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Benchmarks of Basingstoke
by Andrew Watten
Hidden in every corner of the British Isles, on buildings, stones and walls, were over half a million benchmarks. As many as fifty percent of these have now been lost to time and redevelopment, but enough still exist for there to be one very close to where you are now. Benchmarks are a series of lines, carved into stone or brickwork, that enable a surveyor to measure elevation. (The left of the two photos, above, shows a close up of the benchmark on the southwest corner of St. Michael's church; the righthand image shows where on the wall it was carved.) Occasionally these are also metal plaques. Benchmarks first appeared in 1831 and the last one was created in 1993. They are no longer used to measure elevation, as this is now done via GPS, which means they are also no longer maintained. It is very likely you have seen one or many of these in your lifetime. Densely populated areas, like towns, will have more than rural areas, but rural areas are less prone to change and so more survive. Within the rough area of the Basingstoke ring road, about 10km2, there were 182 benchmarks made. Between 36 and 43 still survive to this day.
During the lockdown period, from March 2020, our family decided to start hunting for benchmarks as our walks usually took us past the prominent benchmarks on the Willis Museum and St. Michael's Church (see above). We now also had the time to study the old maps, available on the National Library of Scotland website. The maps showed a symbol for the two benchmarks we knew and by looking for other symbols we were able to find about 80 benchmarks in Basingstoke. When we looked at different map revisions and other sources, this number increased to 182. The first time we went searching, we were disheartened that at each location, we found nothing. Then at the last point on our list, we found one. It was great fun searching, almost like a treasure hunt and we would speculate as to how many years it had gone unnoticed. On subsequent walks, we would revisit sites where we couldn't find the benchmark and then found it by looking harder. One site took us five attempts to find it and it required us trampling down some weeds to uncover it. By this time, we had taken a lot of pictures and spent many hours studying the maps so we thought it would be a good idea to freely share this information with anyone who is interested. This culminated into putting all the research on to our website at:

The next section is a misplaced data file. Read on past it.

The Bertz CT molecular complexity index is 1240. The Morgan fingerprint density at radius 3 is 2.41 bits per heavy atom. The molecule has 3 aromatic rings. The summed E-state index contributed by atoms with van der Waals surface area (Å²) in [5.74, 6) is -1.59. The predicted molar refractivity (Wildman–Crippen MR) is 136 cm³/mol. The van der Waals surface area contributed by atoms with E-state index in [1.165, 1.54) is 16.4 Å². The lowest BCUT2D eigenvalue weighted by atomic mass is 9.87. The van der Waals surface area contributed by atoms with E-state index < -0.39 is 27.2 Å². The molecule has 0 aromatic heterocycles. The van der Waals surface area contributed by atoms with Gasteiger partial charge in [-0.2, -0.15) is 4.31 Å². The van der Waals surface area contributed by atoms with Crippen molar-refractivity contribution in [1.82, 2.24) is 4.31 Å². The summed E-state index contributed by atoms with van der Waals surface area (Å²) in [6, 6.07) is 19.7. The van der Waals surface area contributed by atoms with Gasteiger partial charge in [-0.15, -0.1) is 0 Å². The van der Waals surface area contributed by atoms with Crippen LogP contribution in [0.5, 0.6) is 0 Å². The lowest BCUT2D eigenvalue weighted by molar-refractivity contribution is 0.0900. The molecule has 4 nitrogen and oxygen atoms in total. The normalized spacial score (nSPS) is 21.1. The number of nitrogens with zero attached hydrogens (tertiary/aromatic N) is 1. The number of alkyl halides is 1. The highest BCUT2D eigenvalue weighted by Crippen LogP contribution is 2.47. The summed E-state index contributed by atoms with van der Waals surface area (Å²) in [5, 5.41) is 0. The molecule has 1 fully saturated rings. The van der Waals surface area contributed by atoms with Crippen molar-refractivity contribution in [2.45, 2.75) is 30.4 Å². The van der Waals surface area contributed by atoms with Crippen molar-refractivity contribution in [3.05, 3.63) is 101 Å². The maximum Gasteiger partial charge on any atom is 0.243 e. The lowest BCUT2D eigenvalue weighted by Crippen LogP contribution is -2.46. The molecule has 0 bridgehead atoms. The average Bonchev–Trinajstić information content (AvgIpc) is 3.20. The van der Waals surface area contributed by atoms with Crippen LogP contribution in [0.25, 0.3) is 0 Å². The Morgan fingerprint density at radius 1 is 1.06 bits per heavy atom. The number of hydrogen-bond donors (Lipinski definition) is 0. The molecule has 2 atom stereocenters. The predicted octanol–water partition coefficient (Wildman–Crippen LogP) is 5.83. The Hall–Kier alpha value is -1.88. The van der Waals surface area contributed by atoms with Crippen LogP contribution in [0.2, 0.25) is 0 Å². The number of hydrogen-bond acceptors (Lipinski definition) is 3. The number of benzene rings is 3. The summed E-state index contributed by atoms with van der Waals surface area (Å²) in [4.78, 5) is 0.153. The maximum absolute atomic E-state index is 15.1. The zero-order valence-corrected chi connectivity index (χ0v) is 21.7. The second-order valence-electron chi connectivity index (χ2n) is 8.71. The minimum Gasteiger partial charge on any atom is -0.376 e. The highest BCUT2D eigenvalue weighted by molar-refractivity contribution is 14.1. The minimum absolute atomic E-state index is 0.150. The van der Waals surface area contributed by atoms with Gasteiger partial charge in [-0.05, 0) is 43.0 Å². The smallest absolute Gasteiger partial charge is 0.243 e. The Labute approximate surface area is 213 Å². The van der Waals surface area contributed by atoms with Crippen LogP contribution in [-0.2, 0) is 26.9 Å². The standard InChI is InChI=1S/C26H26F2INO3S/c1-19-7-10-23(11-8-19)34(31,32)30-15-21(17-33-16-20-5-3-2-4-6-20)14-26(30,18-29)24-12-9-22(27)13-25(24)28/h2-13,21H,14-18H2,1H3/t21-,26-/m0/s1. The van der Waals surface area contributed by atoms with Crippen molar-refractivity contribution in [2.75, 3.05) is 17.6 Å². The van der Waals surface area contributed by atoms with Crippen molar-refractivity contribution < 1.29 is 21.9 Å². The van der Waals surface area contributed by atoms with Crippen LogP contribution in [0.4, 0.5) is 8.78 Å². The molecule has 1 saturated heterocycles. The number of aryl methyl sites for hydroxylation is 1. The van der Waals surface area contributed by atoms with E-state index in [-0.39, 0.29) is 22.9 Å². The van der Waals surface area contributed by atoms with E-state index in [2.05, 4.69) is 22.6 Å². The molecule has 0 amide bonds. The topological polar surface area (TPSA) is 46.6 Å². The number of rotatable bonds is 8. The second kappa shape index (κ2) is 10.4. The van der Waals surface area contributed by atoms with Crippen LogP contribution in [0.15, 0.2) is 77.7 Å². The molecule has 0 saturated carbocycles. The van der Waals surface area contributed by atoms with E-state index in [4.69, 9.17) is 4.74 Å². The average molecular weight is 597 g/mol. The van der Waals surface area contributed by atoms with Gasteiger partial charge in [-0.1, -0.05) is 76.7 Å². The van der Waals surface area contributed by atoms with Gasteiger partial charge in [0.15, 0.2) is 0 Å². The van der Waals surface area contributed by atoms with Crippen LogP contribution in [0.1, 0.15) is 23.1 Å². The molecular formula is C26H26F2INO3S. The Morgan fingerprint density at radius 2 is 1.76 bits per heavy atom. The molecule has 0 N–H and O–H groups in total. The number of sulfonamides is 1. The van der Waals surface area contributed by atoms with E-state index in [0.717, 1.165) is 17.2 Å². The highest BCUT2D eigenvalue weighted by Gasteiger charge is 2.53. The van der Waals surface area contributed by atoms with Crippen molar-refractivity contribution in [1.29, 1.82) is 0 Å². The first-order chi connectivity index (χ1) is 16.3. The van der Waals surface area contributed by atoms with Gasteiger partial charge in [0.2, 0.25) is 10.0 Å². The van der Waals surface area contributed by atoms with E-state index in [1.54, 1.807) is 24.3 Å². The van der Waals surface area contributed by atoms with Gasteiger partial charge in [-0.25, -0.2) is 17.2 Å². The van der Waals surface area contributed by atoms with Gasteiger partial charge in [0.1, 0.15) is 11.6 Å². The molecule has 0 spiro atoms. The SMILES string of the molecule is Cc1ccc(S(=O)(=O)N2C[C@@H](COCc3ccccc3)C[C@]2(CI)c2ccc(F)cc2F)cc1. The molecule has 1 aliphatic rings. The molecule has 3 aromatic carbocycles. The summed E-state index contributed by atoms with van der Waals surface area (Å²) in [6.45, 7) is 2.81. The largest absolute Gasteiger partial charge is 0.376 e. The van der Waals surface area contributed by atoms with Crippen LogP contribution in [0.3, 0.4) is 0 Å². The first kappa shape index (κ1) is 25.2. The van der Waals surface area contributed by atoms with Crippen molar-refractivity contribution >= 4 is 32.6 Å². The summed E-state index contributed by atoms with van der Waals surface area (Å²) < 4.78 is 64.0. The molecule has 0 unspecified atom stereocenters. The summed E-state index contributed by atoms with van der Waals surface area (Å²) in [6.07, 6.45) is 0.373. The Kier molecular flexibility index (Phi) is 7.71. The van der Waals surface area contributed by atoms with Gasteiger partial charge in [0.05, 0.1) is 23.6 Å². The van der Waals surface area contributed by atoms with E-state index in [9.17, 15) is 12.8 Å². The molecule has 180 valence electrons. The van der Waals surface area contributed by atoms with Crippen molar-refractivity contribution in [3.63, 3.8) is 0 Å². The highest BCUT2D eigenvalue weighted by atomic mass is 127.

One of the primary factors for creating this page, was to raise awareness and preserve those benchmarks that remain. In our search, it was disappointing to see how many have been destroyed. One was destroyed in 2020 and they seem to be vanishing at a rate of 2 every 3 years. The Ordnance Survey keep a list, that is no longer maintained, showing where 517,009 benchmarks are located. Although this is a good resource, it did take the fun out of it. The list also only showed surviving ones and not the destroyed one, so it didn’t show the full history. Of the 182 benchmarks in Basingstoke, the list only showed 57. The Bench Mark Database also exists as a website where benchmarks can be logged.
Various websites exist that show relatively current post war maps, that are not held by the Scottish Libraries website. These websites are subscription based but the information is invaluable when searching for benchmarks, as the newer ones are the ones more likely to have survived.
In doing this research, we have got to know our town significantly better. We have had great fun in searching and it has been encouraging that we could look into a bit of history just on our local walks. I would recommend you try looking for benchmarks in your area and keeping an eye out for them wherever you go. Once you start looking for them, the more they reveal themselves to you.
You can read the full text of Andrew's article. Below you can see a collage of benchmarks that Andrew & his family have found.
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